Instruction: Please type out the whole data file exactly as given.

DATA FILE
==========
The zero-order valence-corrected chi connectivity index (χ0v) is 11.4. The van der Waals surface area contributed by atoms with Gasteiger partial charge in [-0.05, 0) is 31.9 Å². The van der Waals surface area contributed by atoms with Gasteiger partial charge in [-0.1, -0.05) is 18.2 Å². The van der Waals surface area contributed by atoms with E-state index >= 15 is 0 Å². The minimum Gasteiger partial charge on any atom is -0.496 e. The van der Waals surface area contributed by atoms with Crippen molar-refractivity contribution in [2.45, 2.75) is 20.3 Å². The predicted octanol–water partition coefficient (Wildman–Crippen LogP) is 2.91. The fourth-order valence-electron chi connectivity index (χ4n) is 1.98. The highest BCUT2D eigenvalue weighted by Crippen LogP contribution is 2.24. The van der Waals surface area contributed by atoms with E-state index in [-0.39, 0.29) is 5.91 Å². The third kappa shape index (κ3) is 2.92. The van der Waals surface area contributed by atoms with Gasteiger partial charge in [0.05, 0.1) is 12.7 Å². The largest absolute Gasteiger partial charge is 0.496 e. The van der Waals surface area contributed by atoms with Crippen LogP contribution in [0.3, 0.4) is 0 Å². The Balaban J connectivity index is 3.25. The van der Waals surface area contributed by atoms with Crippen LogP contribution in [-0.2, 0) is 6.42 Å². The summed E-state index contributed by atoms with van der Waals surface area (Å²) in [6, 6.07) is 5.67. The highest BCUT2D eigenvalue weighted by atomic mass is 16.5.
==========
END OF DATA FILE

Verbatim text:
The zero-order valence-corrected chi connectivity index (χ0v) is 11.4. The van der Waals surface area contributed by atoms with Gasteiger partial charge in [-0.05, 0) is 31.9 Å². The van der Waals surface area contributed by atoms with Gasteiger partial charge in [-0.1, -0.05) is 18.2 Å². The van der Waals surface area contributed by atoms with E-state index >= 15 is 0 Å². The minimum Gasteiger partial charge on any atom is -0.496 e. The van der Waals surface area contributed by atoms with Crippen molar-refractivity contribution in [2.45, 2.75) is 20.3 Å². The predicted octanol–water partition coefficient (Wildman–Crippen LogP) is 2.91. The fourth-order valence-electron chi connectivity index (χ4n) is 1.98. The highest BCUT2D eigenvalue weighted by Crippen LogP contribution is 2.24. The van der Waals surface area contributed by atoms with E-state index in [-0.39, 0.29) is 5.91 Å². The third kappa shape index (κ3) is 2.92. The van der Waals surface area contributed by atoms with Gasteiger partial charge in [0.05, 0.1) is 12.7 Å². The largest absolute Gasteiger partial charge is 0.496 e. The van der Waals surface area contributed by atoms with Crippen LogP contribution in [0.3, 0.4) is 0 Å². The Balaban J connectivity index is 3.25. The van der Waals surface area contributed by atoms with Crippen LogP contribution in [-0.2, 0) is 6.42 Å². The summed E-state index contributed by atoms with van der Waals surface area (Å²) in [6, 6.07) is 5.67. The highest BCUT2D eigenvalue weighted by atomic mass is 16.5.